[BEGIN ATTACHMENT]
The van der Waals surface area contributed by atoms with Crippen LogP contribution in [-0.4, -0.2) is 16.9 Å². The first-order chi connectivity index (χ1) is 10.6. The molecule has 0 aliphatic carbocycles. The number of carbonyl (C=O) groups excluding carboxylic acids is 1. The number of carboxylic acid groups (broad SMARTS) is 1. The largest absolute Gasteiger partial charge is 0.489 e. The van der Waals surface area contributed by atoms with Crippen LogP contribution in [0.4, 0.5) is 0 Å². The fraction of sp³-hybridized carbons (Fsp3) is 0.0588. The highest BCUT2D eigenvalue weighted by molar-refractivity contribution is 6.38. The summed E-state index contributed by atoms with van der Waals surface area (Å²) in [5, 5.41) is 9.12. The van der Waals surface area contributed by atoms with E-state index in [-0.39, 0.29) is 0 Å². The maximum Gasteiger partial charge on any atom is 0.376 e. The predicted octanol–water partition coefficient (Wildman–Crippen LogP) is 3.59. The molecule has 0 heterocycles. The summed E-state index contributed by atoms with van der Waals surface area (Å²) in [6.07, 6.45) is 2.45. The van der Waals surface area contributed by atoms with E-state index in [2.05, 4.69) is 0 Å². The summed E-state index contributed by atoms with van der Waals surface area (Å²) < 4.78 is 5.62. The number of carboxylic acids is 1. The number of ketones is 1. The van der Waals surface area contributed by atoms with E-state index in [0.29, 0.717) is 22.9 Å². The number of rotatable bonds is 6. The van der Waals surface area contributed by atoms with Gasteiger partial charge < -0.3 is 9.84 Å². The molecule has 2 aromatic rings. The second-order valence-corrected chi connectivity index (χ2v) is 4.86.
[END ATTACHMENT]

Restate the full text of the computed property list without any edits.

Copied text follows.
The van der Waals surface area contributed by atoms with Crippen LogP contribution in [-0.4, -0.2) is 16.9 Å². The first-order chi connectivity index (χ1) is 10.6. The molecule has 0 aliphatic carbocycles. The number of carbonyl (C=O) groups excluding carboxylic acids is 1. The number of carboxylic acid groups (broad SMARTS) is 1. The largest absolute Gasteiger partial charge is 0.489 e. The van der Waals surface area contributed by atoms with Crippen LogP contribution in [0.4, 0.5) is 0 Å². The fraction of sp³-hybridized carbons (Fsp3) is 0.0588. The highest BCUT2D eigenvalue weighted by molar-refractivity contribution is 6.38. The summed E-state index contributed by atoms with van der Waals surface area (Å²) in [5, 5.41) is 9.12. The van der Waals surface area contributed by atoms with E-state index in [-0.39, 0.29) is 0 Å². The maximum Gasteiger partial charge on any atom is 0.376 e. The predicted octanol–water partition coefficient (Wildman–Crippen LogP) is 3.59. The molecule has 0 heterocycles. The summed E-state index contributed by atoms with van der Waals surface area (Å²) in [6.07, 6.45) is 2.45. The van der Waals surface area contributed by atoms with E-state index in [2.05, 4.69) is 0 Å². The summed E-state index contributed by atoms with van der Waals surface area (Å²) < 4.78 is 5.62. The number of carboxylic acids is 1. The number of ketones is 1. The van der Waals surface area contributed by atoms with E-state index in [0.29, 0.717) is 22.9 Å². The number of rotatable bonds is 6. The van der Waals surface area contributed by atoms with Gasteiger partial charge < -0.3 is 9.84 Å². The molecule has 2 aromatic rings. The second-order valence-corrected chi connectivity index (χ2v) is 4.86.